Johnson, H.L. (2018) The Whole Earth Cataloguer, Sactown, Jun/Jul, p. 89

Why we can't give up this odd way of typing

Mon 30-07-2018
All fingers report to home row.

An article about keyboard layouts and the history and persistence of QWERTY.

My Carpalx keyboard optimization software is mentioned along with my World's Most Difficult Layout: TNWMLC. True typing hell.

Martin Krzywinski @MKrzywinski mkweb.bcgsc.ca
TNWMLC requires seriously flexible digits. It’s 87% more difficult than using a standard Qwerty keyboard, according to Martin Krzywinski, who created it (Credit: Ben Nelms). (read)

McDonald, T. (2018) Why we can't give up this odd way of typing, BBC, 25 May 2018.

Molecular Case Studies Cover

Fri 06-07-2018

The theme of the April issue of Molecular Case Studies is precision oncogenomics. We have three papers in the issue based on work done in our Personalized Oncogenomics Program (POG).

The covers of Molecular Case Studies typically show microscopy images, with some shown in a more abstract fashion. There's also the occasional Circos plot.

I've previously taken a more fine-art approach to cover design, such for those of Nature, Genome Research and Trends in Genetics. I've used microscopy images to create a cover for PNAS—the one that made biology look like astrophysics—and thought that this is kind of material I'd start with for the MCS cover.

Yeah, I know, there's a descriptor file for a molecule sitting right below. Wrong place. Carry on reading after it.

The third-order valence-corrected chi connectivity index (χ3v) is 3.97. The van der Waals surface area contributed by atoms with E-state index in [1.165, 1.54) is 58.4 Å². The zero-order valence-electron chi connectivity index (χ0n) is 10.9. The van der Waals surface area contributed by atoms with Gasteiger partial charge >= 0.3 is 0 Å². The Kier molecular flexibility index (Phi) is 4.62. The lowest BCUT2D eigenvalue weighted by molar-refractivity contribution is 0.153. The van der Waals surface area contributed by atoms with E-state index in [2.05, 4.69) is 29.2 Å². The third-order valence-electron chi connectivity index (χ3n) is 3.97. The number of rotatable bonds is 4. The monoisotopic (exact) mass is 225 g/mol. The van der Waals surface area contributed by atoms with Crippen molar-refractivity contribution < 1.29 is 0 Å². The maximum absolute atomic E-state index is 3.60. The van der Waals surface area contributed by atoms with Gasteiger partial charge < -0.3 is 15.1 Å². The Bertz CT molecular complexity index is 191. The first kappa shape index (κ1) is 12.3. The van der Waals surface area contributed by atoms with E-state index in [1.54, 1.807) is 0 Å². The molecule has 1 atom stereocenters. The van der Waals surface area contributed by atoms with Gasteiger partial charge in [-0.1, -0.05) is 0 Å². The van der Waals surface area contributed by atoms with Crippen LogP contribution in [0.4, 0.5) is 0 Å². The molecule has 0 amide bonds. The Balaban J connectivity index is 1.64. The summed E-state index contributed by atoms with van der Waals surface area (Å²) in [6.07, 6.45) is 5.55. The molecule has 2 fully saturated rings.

Martin Krzywinski @MKrzywinski mkweb.bcgsc.ca
Cover design for Apr 2018 issue of Molecular Case Studies. (details)

Happy 2018 `\tau` Day—Art for everyone

Wed 27-06-2018
Martin Krzywinski @MKrzywinski mkweb.bcgsc.ca
You know what day it is. (details)

Universe Superclusters and Voids

Mon 25-06-2018

A map of the nearby superclusters and voids in the Unvierse.

By "nearby" I mean within 6,000 million light-years.

Martin Krzywinski @MKrzywinski mkweb.bcgsc.ca
The Universe — Superclustesr and Voids. The two supergalactic hemispheres showing Abell clusters, superclusters and voids within a distance of 6,000 million light-years from the Milky Way. (details)

Datavis for your feet—the 178.75 lb socks

Sat 23-06-2018

In the past, I've been tangentially involved in fashion design. I've also been more directly involved in fashion photography.

It was now time to design my first ... pair of socks.

Martin Krzywinski @MKrzywinski mkweb.bcgsc.ca
Some datavis for your feet: the 178.75 lb socks. (get some)

In collaboration with Flux Socks, the design features the colors and relative thicknesses of Rogue olympic weightlifting plates. The first four plates in the stack are the 55, 45, 35, and 25 competition plates. The top 4 plates are the 10, 5, 2.5 and 1.25 lb change plates.

The perceived weight of each sock is 178.75 lb and 357.5 lb for the pair.

The actual weight is much less.